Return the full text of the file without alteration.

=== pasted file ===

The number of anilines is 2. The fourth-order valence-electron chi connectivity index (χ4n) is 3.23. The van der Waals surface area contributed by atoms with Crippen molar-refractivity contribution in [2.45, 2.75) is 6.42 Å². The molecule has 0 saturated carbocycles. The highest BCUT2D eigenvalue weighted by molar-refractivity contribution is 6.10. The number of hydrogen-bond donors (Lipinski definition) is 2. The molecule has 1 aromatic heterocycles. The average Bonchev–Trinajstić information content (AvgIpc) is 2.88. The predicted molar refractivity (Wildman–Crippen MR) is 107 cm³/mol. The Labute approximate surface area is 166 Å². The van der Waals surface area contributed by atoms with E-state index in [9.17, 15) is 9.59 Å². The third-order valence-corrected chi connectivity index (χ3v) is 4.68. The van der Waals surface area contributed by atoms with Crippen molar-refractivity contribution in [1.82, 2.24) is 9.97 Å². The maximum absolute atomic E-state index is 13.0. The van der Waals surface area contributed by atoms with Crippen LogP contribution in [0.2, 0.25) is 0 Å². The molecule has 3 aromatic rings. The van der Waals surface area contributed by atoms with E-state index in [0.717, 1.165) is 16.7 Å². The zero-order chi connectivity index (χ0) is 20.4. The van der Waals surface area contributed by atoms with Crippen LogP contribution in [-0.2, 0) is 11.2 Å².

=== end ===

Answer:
The number of anilines is 2. The fourth-order valence-electron chi connectivity index (χ4n) is 3.23. The van der Waals surface area contributed by atoms with Crippen molar-refractivity contribution in [2.45, 2.75) is 6.42 Å². The molecule has 0 saturated carbocycles. The highest BCUT2D eigenvalue weighted by molar-refractivity contribution is 6.10. The number of hydrogen-bond donors (Lipinski definition) is 2. The molecule has 1 aromatic heterocycles. The average Bonchev–Trinajstić information content (AvgIpc) is 2.88. The predicted molar refractivity (Wildman–Crippen MR) is 107 cm³/mol. The Labute approximate surface area is 166 Å². The van der Waals surface area contributed by atoms with E-state index in [9.17, 15) is 9.59 Å². The third-order valence-corrected chi connectivity index (χ3v) is 4.68. The van der Waals surface area contributed by atoms with Crippen molar-refractivity contribution in [1.82, 2.24) is 9.97 Å². The maximum absolute atomic E-state index is 13.0. The van der Waals surface area contributed by atoms with Crippen LogP contribution in [0.2, 0.25) is 0 Å². The molecule has 3 aromatic rings. The van der Waals surface area contributed by atoms with E-state index in [0.717, 1.165) is 16.7 Å². The zero-order chi connectivity index (χ0) is 20.4. The van der Waals surface area contributed by atoms with Crippen LogP contribution in [-0.2, 0) is 11.2 Å².